• Software programs to read out camera images, GPS data, and user commands and to enrich them with details from existing data sources. Then the visual, auditory, or sensory enhancements are embedded in the real world in real-time. 


It may all sound very futuristic to you, but in fact, many salespeople are already using this technology. The best-known examples are certainly IKEA, but augmented reality can also be worthwhile for smaller retailers.

The customer can see the product where it is to be used. He simply takes it directly into the living room, on the terrace, or in the garage.

He not only sees how the colors harmonize, for example but also whether the size is optimal. This increases customer satisfaction significantly and reduces returns and complaints! Before the final order, the customer knows exactly what he is getting into and looks forward to his newly purchased product!


A ring doesn’t necessarily have to be seen in hand before buying it. But for many other industries, it makes sense because online buying is made easier by augmented reality.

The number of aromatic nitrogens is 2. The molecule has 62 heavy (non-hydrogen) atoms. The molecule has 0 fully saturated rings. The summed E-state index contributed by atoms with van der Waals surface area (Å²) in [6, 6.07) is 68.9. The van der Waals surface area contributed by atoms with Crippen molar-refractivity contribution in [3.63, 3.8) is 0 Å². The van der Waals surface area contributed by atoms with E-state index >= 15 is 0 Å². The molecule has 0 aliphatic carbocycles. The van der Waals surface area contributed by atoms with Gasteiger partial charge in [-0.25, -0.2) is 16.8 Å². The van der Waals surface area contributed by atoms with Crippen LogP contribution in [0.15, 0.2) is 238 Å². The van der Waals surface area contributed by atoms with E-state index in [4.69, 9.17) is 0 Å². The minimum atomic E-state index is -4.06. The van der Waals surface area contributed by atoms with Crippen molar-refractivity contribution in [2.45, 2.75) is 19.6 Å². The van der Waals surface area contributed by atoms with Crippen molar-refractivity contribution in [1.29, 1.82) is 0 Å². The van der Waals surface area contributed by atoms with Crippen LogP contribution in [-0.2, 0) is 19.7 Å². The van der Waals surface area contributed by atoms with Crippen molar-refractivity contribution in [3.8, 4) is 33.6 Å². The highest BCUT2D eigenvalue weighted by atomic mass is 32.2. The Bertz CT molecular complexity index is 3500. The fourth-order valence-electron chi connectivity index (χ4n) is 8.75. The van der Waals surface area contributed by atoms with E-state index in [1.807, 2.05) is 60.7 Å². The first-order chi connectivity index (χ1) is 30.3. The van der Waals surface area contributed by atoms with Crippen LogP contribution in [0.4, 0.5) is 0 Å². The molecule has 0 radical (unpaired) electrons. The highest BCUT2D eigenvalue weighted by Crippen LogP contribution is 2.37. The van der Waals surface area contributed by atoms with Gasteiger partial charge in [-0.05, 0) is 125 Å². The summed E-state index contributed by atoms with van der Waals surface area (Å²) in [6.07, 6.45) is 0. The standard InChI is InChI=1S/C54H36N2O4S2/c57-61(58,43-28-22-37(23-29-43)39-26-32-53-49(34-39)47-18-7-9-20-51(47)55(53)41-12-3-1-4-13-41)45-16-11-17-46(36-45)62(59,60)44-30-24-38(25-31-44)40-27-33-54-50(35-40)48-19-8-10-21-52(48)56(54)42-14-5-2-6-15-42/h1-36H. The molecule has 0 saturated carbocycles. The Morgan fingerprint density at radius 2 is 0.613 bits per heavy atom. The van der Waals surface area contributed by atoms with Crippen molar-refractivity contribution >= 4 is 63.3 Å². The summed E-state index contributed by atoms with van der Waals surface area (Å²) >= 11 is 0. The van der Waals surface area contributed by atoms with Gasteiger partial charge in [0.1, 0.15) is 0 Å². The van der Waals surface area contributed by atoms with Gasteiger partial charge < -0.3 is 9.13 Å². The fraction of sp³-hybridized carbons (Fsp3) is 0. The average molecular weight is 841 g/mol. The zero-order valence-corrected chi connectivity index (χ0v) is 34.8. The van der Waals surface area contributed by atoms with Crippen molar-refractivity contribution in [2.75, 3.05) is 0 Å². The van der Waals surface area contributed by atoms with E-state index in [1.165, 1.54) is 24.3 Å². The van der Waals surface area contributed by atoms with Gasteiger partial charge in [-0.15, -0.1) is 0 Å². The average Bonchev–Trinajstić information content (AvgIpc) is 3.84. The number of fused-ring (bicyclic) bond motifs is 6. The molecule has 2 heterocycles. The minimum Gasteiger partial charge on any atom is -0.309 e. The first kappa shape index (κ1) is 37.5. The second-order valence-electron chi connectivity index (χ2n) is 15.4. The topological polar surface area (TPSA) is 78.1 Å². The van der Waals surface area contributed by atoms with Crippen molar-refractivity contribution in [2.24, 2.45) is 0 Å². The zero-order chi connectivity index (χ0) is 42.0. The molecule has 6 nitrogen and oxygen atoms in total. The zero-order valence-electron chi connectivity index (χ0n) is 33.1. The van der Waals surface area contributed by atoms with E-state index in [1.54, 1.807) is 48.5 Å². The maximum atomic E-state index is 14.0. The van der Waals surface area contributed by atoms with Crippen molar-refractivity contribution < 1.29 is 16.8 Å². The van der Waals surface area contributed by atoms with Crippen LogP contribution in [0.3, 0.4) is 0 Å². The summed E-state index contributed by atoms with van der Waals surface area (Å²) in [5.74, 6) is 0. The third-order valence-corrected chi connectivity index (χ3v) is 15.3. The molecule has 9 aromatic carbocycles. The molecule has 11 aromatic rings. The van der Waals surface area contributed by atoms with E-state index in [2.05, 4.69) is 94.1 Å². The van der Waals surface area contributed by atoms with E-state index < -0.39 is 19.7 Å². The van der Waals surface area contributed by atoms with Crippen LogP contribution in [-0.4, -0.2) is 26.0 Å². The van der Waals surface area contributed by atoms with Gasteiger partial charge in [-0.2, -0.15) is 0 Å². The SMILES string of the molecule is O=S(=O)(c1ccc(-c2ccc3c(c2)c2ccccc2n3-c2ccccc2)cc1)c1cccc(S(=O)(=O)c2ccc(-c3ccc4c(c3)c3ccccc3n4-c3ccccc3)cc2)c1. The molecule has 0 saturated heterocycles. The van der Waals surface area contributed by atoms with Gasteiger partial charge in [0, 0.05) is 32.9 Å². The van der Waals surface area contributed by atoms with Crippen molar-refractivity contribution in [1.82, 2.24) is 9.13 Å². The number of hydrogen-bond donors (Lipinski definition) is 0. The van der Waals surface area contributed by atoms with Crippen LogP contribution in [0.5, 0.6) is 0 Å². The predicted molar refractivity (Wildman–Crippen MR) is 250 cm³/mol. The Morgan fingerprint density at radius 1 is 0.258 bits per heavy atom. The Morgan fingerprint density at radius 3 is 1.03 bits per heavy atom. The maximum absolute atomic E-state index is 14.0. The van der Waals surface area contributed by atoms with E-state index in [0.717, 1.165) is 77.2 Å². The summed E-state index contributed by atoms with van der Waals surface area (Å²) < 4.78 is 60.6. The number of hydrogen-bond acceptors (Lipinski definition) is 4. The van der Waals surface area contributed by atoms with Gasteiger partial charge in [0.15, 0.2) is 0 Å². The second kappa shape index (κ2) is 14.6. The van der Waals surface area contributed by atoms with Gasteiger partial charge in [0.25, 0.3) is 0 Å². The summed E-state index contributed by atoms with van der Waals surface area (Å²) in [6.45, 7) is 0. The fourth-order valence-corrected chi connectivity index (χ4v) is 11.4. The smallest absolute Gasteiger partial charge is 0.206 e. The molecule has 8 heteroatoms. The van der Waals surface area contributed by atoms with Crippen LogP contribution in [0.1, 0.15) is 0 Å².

These include, for example:

  • furniture
  • Decorations
  • Glasses
  • clothing
  • Wallpaper
  • and much more

In principle, the question of whether augmented reality makes sense for the product can be answered using a simple criterion: Does the product have to fit into an environment?

For example, it becomes part of your product

  • an interior decoration (piece of furniture),
  • the front of the house (curtains)
  • or a face (glasses)?

Then you should think about taking the next step and offering your customers a configurator with augmented reality.

This not only sets you apart from the competitions. In addition to customization, they also offer the customer another great extra.

After all, the customer is not only given the opportunity to design the product according to their ideas. Instead, he immediately sees how the whole thing will work in reality. That simplifies the purchase decision!

The Tech Spree